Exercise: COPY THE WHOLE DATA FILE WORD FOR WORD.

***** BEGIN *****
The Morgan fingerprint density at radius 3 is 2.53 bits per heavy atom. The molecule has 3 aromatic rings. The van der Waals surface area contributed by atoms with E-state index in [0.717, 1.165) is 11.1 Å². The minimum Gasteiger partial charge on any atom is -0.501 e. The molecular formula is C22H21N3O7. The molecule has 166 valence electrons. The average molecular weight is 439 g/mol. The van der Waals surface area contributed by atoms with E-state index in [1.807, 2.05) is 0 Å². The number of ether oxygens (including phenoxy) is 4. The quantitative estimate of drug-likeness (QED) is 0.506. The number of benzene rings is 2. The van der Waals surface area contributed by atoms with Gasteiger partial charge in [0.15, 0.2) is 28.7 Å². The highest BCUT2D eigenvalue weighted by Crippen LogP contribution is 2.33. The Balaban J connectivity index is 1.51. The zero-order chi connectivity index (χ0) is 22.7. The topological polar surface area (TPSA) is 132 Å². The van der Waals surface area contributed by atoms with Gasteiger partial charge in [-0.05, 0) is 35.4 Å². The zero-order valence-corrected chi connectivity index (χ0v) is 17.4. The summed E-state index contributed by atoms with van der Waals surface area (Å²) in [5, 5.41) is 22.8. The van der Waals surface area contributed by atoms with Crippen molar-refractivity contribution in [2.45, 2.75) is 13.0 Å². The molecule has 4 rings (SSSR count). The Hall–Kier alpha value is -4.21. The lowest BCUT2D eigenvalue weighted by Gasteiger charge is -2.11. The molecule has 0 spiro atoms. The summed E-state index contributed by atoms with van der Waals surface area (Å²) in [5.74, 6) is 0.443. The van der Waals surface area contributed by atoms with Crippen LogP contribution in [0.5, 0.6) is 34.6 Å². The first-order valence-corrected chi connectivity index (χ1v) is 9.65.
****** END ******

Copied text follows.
The Morgan fingerprint density at radius 3 is 2.53 bits per heavy atom. The molecule has 3 aromatic rings. The van der Waals surface area contributed by atoms with E-state index in [0.717, 1.165) is 11.1 Å². The minimum Gasteiger partial charge on any atom is -0.501 e. The molecular formula is C22H21N3O7. The molecule has 166 valence electrons. The average molecular weight is 439 g/mol. The van der Waals surface area contributed by atoms with E-state index in [1.807, 2.05) is 0 Å². The number of ether oxygens (including phenoxy) is 4. The quantitative estimate of drug-likeness (QED) is 0.506. The number of benzene rings is 2. The van der Waals surface area contributed by atoms with Gasteiger partial charge in [0.15, 0.2) is 28.7 Å². The highest BCUT2D eigenvalue weighted by Crippen LogP contribution is 2.33. The Balaban J connectivity index is 1.51. The zero-order chi connectivity index (χ0) is 22.7. The topological polar surface area (TPSA) is 132 Å². The van der Waals surface area contributed by atoms with Gasteiger partial charge in [-0.05, 0) is 35.4 Å². The zero-order valence-corrected chi connectivity index (χ0v) is 17.4. The summed E-state index contributed by atoms with van der Waals surface area (Å²) in [5, 5.41) is 22.8. The van der Waals surface area contributed by atoms with Crippen molar-refractivity contribution in [2.45, 2.75) is 13.0 Å². The molecule has 4 rings (SSSR count). The Hall–Kier alpha value is -4.21. The lowest BCUT2D eigenvalue weighted by Gasteiger charge is -2.11. The molecule has 0 spiro atoms. The summed E-state index contributed by atoms with van der Waals surface area (Å²) in [5.74, 6) is 0.443. The van der Waals surface area contributed by atoms with Crippen LogP contribution in [0.5, 0.6) is 34.6 Å². The first-order valence-corrected chi connectivity index (χ1v) is 9.65.